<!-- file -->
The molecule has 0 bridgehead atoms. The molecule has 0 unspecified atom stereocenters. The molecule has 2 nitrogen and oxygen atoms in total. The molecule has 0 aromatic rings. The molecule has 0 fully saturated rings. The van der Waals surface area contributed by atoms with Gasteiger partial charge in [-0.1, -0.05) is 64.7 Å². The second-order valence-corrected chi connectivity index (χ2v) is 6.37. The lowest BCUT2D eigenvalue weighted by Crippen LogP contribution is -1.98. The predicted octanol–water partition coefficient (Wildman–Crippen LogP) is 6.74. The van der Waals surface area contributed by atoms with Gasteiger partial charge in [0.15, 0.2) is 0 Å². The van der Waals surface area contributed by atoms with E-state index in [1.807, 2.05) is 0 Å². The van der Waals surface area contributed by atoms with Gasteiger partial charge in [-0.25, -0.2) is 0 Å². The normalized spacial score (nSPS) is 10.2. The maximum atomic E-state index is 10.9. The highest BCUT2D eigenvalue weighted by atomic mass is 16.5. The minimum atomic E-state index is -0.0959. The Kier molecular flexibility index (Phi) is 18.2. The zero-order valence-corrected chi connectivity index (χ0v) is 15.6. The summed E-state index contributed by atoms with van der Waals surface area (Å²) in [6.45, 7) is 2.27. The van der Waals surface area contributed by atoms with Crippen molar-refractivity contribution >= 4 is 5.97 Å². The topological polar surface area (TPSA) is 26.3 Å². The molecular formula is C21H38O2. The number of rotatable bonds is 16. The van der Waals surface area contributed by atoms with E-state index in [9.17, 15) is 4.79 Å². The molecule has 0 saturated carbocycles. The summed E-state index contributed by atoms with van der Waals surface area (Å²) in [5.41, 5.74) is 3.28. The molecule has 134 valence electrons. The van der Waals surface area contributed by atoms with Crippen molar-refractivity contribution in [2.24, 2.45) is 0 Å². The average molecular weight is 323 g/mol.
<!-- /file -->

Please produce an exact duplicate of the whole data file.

The molecule has 0 bridgehead atoms. The molecule has 0 unspecified atom stereocenters. The molecule has 2 nitrogen and oxygen atoms in total. The molecule has 0 aromatic rings. The molecule has 0 fully saturated rings. The van der Waals surface area contributed by atoms with Gasteiger partial charge in [-0.1, -0.05) is 64.7 Å². The second-order valence-corrected chi connectivity index (χ2v) is 6.37. The lowest BCUT2D eigenvalue weighted by Crippen LogP contribution is -1.98. The predicted octanol–water partition coefficient (Wildman–Crippen LogP) is 6.74. The van der Waals surface area contributed by atoms with Gasteiger partial charge in [0.15, 0.2) is 0 Å². The van der Waals surface area contributed by atoms with E-state index in [1.807, 2.05) is 0 Å². The van der Waals surface area contributed by atoms with Gasteiger partial charge in [-0.25, -0.2) is 0 Å². The normalized spacial score (nSPS) is 10.2. The maximum atomic E-state index is 10.9. The highest BCUT2D eigenvalue weighted by atomic mass is 16.5. The minimum atomic E-state index is -0.0959. The Kier molecular flexibility index (Phi) is 18.2. The zero-order valence-corrected chi connectivity index (χ0v) is 15.6. The summed E-state index contributed by atoms with van der Waals surface area (Å²) in [6.45, 7) is 2.27. The van der Waals surface area contributed by atoms with Crippen molar-refractivity contribution >= 4 is 5.97 Å². The topological polar surface area (TPSA) is 26.3 Å². The molecular formula is C21H38O2. The number of rotatable bonds is 16. The van der Waals surface area contributed by atoms with E-state index in [9.17, 15) is 4.79 Å². The molecule has 0 saturated carbocycles. The summed E-state index contributed by atoms with van der Waals surface area (Å²) in [5.41, 5.74) is 3.28. The molecule has 134 valence electrons. The van der Waals surface area contributed by atoms with Crippen molar-refractivity contribution in [2.24, 2.45) is 0 Å². The average molecular weight is 323 g/mol.